Monthly Archives: April 2016

I can’t afford therapy!

Sometimes people cannot afford therapy. Other times, this concern may be a defense to avoid the feelings and anxiety triggered by depending on someone else. For instance, a patient says he cannot afford therapy but just returned from an expensive vacation. Or a woman says the therapy fee is too high, yet she just bought some Gucci shoes.

Pt: This is too expensive.

Th: Yet your shoes were not too expensive.

Pt: Are you criticizing me for buying shoes?!

Th: Not at all. They’re beautiful. It’s just that you are willing to spend money on shoes but not on yourself, your depression. Is this part of a pattern of valuing things more than yourself? Are you having trouble valuing yourself sufficiently?

Perhaps the patient spends money readily on others but not on herself, feeling guilty about making her inner life a priority. She may say that therapy is self-indulgent.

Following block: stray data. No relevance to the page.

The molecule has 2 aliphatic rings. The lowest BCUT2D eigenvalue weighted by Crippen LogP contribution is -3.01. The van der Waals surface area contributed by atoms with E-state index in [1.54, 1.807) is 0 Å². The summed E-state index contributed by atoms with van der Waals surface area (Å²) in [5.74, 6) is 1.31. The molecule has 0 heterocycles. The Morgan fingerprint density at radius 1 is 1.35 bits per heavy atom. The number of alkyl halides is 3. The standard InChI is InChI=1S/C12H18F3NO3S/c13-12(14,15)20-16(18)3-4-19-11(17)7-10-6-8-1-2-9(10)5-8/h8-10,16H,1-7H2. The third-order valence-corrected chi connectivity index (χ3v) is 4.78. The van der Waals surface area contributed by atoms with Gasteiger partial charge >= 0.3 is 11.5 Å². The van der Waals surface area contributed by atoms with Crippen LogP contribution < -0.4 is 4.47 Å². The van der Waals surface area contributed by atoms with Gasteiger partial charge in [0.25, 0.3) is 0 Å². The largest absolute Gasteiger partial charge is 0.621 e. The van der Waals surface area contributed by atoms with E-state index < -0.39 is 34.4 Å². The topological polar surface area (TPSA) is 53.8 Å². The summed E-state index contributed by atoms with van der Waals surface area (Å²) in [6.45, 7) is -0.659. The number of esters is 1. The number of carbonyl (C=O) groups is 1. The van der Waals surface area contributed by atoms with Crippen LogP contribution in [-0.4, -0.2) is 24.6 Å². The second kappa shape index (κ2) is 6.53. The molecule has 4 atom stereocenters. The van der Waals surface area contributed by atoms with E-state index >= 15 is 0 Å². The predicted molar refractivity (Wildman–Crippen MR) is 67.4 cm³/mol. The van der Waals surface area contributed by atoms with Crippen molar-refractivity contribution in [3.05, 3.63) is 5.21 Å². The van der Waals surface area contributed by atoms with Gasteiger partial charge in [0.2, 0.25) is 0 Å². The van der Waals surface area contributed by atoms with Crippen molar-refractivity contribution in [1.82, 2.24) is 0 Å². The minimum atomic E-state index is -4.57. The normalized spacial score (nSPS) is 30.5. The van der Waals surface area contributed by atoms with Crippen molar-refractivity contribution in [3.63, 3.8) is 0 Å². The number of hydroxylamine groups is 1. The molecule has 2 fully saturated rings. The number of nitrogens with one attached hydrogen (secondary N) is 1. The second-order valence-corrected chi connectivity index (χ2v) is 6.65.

Pt: I can’t afford to pay for therapy.

Th: Yet you were able to afford an expensive vacation for your niece and nephew. Is it hard for you to treat yourself as well as you treat others? Could delaying treatment for your depression be a form of self-neglect?

Often patients feel angry about having to pay to have someone listen or care for them. Rather than explore their anger over depending, they may want to quit, claiming therapy costs too much.

Pt: I just resent the fact that I have to pay to have someone listen.

Th: I wonder how that could be happening here.

Pt: Definitely. I hate having to pay you to listen.

Th: What is the feeling here toward me?

Sometimes when you have explored the patient’s difficulties, the patient will still say:

Pt: I can’t afford to pay for therapy.

Th: Can you afford not to?

Pt: It just costs too much.

Th: You’re right. Therapy does cost a lot. And to calculate these costs accurately, how much will it cost you not to be in therapy, if we factor in your anxiety, depression, separation from your husband, and job probation?

Sometimes the patient complains about how much the therapy costs but then resists collaborating with the therapist.

Pt: How much is this going to cost?